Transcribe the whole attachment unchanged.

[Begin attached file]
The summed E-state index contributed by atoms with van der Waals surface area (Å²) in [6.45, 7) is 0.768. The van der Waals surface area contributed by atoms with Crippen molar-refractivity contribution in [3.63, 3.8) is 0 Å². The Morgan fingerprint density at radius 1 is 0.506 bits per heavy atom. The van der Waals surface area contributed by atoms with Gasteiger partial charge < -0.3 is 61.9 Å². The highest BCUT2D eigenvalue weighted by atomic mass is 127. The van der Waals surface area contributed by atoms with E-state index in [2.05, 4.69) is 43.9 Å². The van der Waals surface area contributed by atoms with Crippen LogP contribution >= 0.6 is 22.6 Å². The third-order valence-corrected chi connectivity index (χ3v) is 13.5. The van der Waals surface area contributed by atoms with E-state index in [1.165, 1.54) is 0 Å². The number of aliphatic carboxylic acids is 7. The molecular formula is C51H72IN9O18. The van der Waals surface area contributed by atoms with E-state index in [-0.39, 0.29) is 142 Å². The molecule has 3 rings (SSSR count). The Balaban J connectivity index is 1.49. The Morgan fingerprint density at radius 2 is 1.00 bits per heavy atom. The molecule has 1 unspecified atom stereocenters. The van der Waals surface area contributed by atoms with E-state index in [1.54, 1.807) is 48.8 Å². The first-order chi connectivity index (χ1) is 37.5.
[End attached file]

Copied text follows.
The summed E-state index contributed by atoms with van der Waals surface area (Å²) in [6.45, 7) is 0.768. The van der Waals surface area contributed by atoms with Crippen molar-refractivity contribution in [3.63, 3.8) is 0 Å². The Morgan fingerprint density at radius 1 is 0.506 bits per heavy atom. The van der Waals surface area contributed by atoms with Gasteiger partial charge < -0.3 is 61.9 Å². The highest BCUT2D eigenvalue weighted by atomic mass is 127. The van der Waals surface area contributed by atoms with E-state index in [2.05, 4.69) is 43.9 Å². The van der Waals surface area contributed by atoms with Crippen LogP contribution >= 0.6 is 22.6 Å². The third-order valence-corrected chi connectivity index (χ3v) is 13.5. The van der Waals surface area contributed by atoms with E-state index in [1.165, 1.54) is 0 Å². The number of aliphatic carboxylic acids is 7. The molecular formula is C51H72IN9O18. The van der Waals surface area contributed by atoms with E-state index in [-0.39, 0.29) is 142 Å². The molecule has 3 rings (SSSR count). The Balaban J connectivity index is 1.49. The Morgan fingerprint density at radius 2 is 1.00 bits per heavy atom. The molecule has 1 unspecified atom stereocenters. The van der Waals surface area contributed by atoms with E-state index in [1.54, 1.807) is 48.8 Å². The first-order chi connectivity index (χ1) is 37.5.